Khan who finally tasted political victory in the 2014 elections after numerous failed attempts, has decided to leave the ‘dirty game’, and on his way out he characteristically lashed at the current political leaders; including his own party president, Advocate Duma Boko. “I arrived at this decision because I have noticed that there are no genuine politics and politicians. The current leaders, Boko and President Dr Mokgweetsi Masisi are fake politicians who are just practicing populist politics to feed their egos,” he said.
Former Botswana Democratic Party (BDP) parliamentary hopeful, Lawrence Ookeditse has rejected the idea of taking up a crucial role in the Botswana Patriotic Front (BPF) Central Committee following his arrival in the party this week. According to sources close to development, BPF power brokers are coaxing Ookeditse to take up the secretary general position, left vacant by death of Roseline Panzirah-Matshome in November 2020.
Ookeditse’s arrival at BPF is projected to cause conflicts, as some believe they are being overlooked, in favour of a new arrival. The former ruling party strategist has however ruled out the possibility of serving in the party central committee as secretary general, and committed that he will turn down the overture if availed to him by party leadership.
Ookeditse, nevertheless, has indicated that if offered another opportunity to serve in a different capacity, he will gladly accept. “I still need to learn the party, how it functions and all its structures; I must be guided, but given any responsibility I will serve the party as long as it is not the SG position.”
“I joined the BPF with a clear conscious, to further advance my voice and the interests of the constituents of Nata/Gweta which I believe the BDP is no longer capable to execute.” Ookeditse speaks of abject poverty in his constituency and prevalent unemployment among the youth, issues he hopes his new home will prioritise.
He dismissed further allegations that he resigned from the BDP because he was not rewarded for his efforts towards the 2019 general elections. After losing in the BDP primaries in 2018, Ookeditse said, he was offered a job in government but declined to take the post due to his political ambitions. Ookeditse stated that he rejected the offer because, working for government clashed with his political journey.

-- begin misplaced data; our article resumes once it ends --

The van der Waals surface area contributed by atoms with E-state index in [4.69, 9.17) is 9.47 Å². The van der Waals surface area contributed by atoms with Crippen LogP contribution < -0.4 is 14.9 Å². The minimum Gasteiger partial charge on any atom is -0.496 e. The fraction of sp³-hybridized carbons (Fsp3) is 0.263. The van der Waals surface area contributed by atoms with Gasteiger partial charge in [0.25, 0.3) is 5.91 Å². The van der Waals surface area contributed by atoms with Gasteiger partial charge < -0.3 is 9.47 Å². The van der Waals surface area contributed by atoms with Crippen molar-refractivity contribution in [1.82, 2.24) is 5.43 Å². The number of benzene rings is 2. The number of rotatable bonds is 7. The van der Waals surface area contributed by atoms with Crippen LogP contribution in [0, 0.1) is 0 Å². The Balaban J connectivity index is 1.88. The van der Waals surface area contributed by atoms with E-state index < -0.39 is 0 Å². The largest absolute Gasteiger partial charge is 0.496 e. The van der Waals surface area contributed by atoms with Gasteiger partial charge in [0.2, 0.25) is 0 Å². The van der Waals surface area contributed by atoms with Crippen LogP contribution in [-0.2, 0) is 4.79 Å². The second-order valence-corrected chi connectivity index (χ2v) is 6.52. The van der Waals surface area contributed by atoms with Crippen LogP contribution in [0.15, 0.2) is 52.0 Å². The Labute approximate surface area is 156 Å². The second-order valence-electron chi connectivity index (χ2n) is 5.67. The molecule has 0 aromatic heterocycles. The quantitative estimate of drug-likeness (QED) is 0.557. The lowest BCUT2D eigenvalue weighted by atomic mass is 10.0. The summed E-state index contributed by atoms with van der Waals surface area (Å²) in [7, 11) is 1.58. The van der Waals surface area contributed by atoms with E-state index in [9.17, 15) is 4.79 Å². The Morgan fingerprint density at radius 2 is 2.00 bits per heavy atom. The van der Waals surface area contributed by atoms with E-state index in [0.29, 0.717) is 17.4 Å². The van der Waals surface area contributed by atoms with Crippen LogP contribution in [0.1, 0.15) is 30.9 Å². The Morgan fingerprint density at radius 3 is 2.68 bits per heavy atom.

He insists there are many activists who are more deserving than him; he could have chosen to take up the opportunity that was before him but his conscious for the entire populace’s wellbeing held him back. Ookeditse said there many people in the party who also contributed towards party success, asserting that he only left the BDP because he was concerned about the greater good of the majority not individualism purposes.
According to observers, Ookeditse has been enticed by the prospects of contesting Nata/Gweta constituency in the 2024 general election, following the party’s impressive performance in the last general elections. Nata/Gweta which is a traditional BDP stronghold saw its numbers shrinking to a margin of 1568. BDP represented by Polson Majaga garnered 4754, while BPF which had fielded Joe Linga received 3186 with UDC coming a distant with 1442 votes.
There are reports that Linga will pave way for Ookeditse to contest the constituency in 2024 and the latter is upbeat about the prospects of being elected to parliament. Despite Ookeditse dismissing reports that he is eying the secretary general position, insiders argue that the position will be availed to him nevertheless.
Alternative favourite for the position is Vuyo Notha who is the party Deputy Secretary General. Notha has since assumed duties of the secretariat office on the interim basis. BPF politburo is expected to meet on 25th of January 2020, where the vacancy will be filled.
Botswana Democratic Party (BDP) big wigs have decided to cancel a retreat with the party legislators this weekend owing to increasing numbers of Covid-19 cases. The meeting was billed for this weekend at a place that was to be confirmed, however a communique from the party this past Tuesday reversed the highly anticipated meeting.
“We received a communication this week that the meeting will not go as planned because of rapid spread of Covid-19,” one member of the party Central Committee confirmed to this publication. The gathering was to follow the first of its kind held late last year at party Treasurer Satar Dada’s place.